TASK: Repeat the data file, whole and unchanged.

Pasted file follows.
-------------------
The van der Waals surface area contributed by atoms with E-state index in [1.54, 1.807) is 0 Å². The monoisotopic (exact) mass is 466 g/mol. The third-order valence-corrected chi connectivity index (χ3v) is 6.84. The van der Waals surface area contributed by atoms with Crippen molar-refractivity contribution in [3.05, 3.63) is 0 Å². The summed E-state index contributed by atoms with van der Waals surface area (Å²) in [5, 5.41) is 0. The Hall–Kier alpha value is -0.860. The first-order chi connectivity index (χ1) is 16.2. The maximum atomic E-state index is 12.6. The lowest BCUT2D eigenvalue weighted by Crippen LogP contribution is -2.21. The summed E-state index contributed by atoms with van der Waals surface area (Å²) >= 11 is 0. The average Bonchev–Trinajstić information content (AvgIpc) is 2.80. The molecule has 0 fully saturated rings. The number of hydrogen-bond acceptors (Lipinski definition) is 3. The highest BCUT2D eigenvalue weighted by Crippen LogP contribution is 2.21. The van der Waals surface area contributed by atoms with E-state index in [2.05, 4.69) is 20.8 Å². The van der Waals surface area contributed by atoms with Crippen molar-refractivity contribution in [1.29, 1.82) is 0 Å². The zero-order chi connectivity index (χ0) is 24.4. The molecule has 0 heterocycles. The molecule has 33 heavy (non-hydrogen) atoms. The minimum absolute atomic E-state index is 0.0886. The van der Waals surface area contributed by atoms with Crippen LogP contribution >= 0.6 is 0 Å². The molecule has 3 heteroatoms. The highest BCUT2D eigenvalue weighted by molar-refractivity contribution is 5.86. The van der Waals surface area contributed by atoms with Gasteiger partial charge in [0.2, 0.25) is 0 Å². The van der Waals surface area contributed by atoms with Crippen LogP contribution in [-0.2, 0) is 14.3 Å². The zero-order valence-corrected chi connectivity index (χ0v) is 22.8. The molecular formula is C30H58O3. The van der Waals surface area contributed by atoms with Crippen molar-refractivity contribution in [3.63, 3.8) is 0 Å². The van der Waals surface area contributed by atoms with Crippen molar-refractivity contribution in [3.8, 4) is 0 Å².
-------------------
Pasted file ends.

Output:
The van der Waals surface area contributed by atoms with E-state index in [1.54, 1.807) is 0 Å². The monoisotopic (exact) mass is 466 g/mol. The third-order valence-corrected chi connectivity index (χ3v) is 6.84. The van der Waals surface area contributed by atoms with Crippen molar-refractivity contribution in [3.05, 3.63) is 0 Å². The summed E-state index contributed by atoms with van der Waals surface area (Å²) in [5, 5.41) is 0. The Hall–Kier alpha value is -0.860. The first-order chi connectivity index (χ1) is 16.2. The maximum atomic E-state index is 12.6. The lowest BCUT2D eigenvalue weighted by Crippen LogP contribution is -2.21. The summed E-state index contributed by atoms with van der Waals surface area (Å²) >= 11 is 0. The average Bonchev–Trinajstić information content (AvgIpc) is 2.80. The molecule has 0 fully saturated rings. The number of hydrogen-bond acceptors (Lipinski definition) is 3. The highest BCUT2D eigenvalue weighted by Crippen LogP contribution is 2.21. The van der Waals surface area contributed by atoms with E-state index in [2.05, 4.69) is 20.8 Å². The van der Waals surface area contributed by atoms with Crippen molar-refractivity contribution in [1.29, 1.82) is 0 Å². The zero-order chi connectivity index (χ0) is 24.4. The molecule has 0 heterocycles. The molecule has 33 heavy (non-hydrogen) atoms. The minimum absolute atomic E-state index is 0.0886. The van der Waals surface area contributed by atoms with Crippen LogP contribution >= 0.6 is 0 Å². The molecule has 3 heteroatoms. The highest BCUT2D eigenvalue weighted by molar-refractivity contribution is 5.86. The van der Waals surface area contributed by atoms with Gasteiger partial charge in [0.2, 0.25) is 0 Å². The van der Waals surface area contributed by atoms with Crippen LogP contribution in [-0.2, 0) is 14.3 Å². The zero-order valence-corrected chi connectivity index (χ0v) is 22.8. The molecular formula is C30H58O3. The van der Waals surface area contributed by atoms with Crippen molar-refractivity contribution in [3.63, 3.8) is 0 Å². The van der Waals surface area contributed by atoms with Crippen molar-refractivity contribution in [3.8, 4) is 0 Å².